TheCityDwellers: Migration and Health in Medieval Viborg
A 3,5-year project (2017-2020) based on Fundings through The Danish Council for Independent Research (DFF).
Using skeletons, this project explores the consequences of environmental, social and economic change on human migration, mortality and morbidity in a tightly defined historical context, Medieval Viborg. A novel approach to determining where people lived at different times will be developed and applied to the Viborg skeletons. This information will allow osteological observations on disease experience to be tied to specific historical tendencies in population movement. All existing and new data on the Viborg skeletons is part of the ADBOU Bio-Bank, a permanent repository for information used to test hypotheses based on individual life histories. Bio-Bank data are available for researches Worldwide. The project will provide a new appreciation of the demographic and epidemiological processes that resulted in our modern world. It will also create a basis for understanding interactions among people both on individual and population levels.
Estimating adult skeletal age from a large array of new characteristics and improvements in computer-based transition analysis
A 3-year project (2015-2017)based on Fundings through National Institute of Justice, USA in close cooperation with George R. Milner from Pennstate University, USA and Stephen Ousley, Mercyhurst University, Pennsylvania USA. Postdoc Svenja Weise (former Max Planck Institute for Demographic Research, Rostock) together with Jesper Boldsen, Peter Tarp, George R. Milner og Steve Ousley is developing new methods to estimation of adult skeletal age through filed trip studies of skeletal Collections all over the world. In 2015 they visit the The Bass Donated Skeletal Collection from The Bodyfarm in Knoxville, Tennessee, USA and the Pretoria Collection in South Africa. In 2016 they go to the Chiang Mai Collection in Thailand and in 2017 to the Coimbra Collection in Portugal.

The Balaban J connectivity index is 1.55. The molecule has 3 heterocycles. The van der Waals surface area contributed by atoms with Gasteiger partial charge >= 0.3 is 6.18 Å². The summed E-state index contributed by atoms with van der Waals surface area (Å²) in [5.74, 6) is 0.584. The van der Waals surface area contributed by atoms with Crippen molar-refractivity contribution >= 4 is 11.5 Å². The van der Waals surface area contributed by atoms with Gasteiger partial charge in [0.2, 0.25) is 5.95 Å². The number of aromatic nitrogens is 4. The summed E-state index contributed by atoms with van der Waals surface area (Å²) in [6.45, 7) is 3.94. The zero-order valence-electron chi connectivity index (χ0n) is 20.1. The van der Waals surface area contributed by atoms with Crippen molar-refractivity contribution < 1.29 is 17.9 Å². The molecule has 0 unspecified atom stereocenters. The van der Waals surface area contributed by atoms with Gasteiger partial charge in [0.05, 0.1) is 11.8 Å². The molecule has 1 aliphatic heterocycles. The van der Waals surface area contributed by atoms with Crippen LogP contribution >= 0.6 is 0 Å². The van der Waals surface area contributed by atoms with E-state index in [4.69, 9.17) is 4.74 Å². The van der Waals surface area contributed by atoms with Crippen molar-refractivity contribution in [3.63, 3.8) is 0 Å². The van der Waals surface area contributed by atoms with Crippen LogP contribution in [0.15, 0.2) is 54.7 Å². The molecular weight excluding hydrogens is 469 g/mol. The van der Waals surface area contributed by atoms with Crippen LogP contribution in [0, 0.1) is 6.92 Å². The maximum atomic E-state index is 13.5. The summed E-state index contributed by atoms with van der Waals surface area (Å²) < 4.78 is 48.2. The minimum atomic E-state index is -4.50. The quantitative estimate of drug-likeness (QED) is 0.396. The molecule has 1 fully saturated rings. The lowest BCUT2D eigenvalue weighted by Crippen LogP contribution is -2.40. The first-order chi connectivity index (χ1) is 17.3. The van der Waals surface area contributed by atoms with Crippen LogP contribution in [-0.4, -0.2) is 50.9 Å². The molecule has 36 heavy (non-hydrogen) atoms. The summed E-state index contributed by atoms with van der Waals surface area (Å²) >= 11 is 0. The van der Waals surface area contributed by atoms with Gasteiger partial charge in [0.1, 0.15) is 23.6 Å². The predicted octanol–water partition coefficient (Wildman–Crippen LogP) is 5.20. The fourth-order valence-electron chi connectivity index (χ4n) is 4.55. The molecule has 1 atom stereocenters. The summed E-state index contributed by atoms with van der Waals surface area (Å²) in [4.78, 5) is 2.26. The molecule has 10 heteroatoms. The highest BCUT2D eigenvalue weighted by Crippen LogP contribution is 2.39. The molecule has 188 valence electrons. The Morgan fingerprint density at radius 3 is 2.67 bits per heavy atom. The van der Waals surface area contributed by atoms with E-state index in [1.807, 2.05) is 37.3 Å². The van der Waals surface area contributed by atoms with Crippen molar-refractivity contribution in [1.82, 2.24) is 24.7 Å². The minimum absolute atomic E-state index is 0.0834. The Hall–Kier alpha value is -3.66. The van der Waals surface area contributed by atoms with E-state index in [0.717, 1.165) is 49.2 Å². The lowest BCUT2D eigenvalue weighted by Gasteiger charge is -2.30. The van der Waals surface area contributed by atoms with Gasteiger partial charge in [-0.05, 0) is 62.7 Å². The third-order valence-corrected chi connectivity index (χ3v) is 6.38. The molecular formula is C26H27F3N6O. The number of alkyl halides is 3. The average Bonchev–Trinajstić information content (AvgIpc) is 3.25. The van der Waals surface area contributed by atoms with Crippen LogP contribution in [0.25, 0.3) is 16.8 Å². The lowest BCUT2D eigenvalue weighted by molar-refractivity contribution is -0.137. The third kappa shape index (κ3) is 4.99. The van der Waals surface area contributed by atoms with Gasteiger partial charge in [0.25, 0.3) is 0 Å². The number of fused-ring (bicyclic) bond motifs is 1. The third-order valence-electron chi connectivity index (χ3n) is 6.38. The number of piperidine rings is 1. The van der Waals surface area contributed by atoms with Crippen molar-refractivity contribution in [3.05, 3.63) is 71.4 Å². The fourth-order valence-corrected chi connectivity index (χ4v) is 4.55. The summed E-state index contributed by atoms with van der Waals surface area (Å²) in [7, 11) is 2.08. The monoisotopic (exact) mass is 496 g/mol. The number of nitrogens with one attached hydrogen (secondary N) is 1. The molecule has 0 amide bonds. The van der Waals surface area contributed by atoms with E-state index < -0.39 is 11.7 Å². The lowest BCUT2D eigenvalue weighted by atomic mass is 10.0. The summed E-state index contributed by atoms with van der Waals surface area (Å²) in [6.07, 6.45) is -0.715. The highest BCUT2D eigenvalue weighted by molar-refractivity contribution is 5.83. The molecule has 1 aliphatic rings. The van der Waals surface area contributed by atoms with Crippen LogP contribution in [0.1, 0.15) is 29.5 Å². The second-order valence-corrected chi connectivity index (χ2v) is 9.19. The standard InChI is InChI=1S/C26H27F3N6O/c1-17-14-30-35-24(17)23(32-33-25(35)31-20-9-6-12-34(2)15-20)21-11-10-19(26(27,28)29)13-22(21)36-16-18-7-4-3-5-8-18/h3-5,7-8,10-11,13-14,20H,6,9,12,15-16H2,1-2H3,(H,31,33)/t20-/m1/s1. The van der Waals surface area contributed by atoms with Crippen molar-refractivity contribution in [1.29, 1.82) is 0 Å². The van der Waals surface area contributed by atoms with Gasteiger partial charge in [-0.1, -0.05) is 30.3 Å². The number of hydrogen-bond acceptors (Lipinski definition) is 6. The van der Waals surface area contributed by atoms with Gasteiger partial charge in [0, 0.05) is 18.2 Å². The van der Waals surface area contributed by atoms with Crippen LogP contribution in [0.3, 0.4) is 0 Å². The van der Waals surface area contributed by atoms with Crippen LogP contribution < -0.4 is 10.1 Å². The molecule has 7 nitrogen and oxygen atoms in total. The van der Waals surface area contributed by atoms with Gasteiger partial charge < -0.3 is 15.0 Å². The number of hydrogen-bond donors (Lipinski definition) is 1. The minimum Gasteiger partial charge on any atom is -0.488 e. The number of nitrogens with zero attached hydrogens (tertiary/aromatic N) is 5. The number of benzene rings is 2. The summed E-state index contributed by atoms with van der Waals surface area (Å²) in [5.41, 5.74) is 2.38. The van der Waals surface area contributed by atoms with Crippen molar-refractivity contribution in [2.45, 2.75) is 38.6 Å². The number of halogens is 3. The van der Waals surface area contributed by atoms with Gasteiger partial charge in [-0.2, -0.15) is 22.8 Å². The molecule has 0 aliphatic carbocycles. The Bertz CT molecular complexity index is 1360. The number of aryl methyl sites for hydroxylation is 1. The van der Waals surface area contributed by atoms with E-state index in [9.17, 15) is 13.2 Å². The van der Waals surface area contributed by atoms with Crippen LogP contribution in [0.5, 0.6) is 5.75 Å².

"Ophelia - people in 1000 years"
This project (2013-2016) is financed by the Velux Foundation and carried out in cooperation with Sydvestjyske Museer in Ribe. The project holds 3 PhD-projects, two of which are carried out in Department of Forensic Anthropology (ADBOU) by Dorthe Dangvard Pedersen (link) and Peter Tarp (link). The third one is carried out in CHART (link), at the Institute of physics, Chemistry and Pharmacy. All three projects are aiming at illustrating the population of Ribe through 1000 years.
SURVIVE is a national and interdisciplinary project, describing and analyzing the causes and risk factors of early death among psychiatric patients by means of ortopsy based studies. Our target group is persons suffering from schizophrenia.
The project is financed by the Danish State for a cooperation between University of Southern Denmark, Aarhus University, Copenhagen University and Region Syddanmark.
At Forensic Institute in Odense, the SURVIVE-project holds a PhD-project carried out by Anne Bugge (link) and a 1-year pre-graduat project by Simone Dorthea Christoffersen (link).
Bones4Culture is a 4-year Danish-German project cooperation ( 2011-2015) about research in bones from the middle ages, financed by the EU-INTERREG4A. The purpose of the project is finding new information about the population in the middle ages in the border area between Denmark and Germany. Besides the Danish partners at University of Southern Denmark, ADBOU and CHART, there is a collaboration with Zentrum für Baltische und Skandinavische Archäologie (Schloss Gottorf); CAU, Christian-Albrechts-Universität zu Kiel and GEOMAR Helmholtz-Zentrum für Ozeanforschung, Kiel.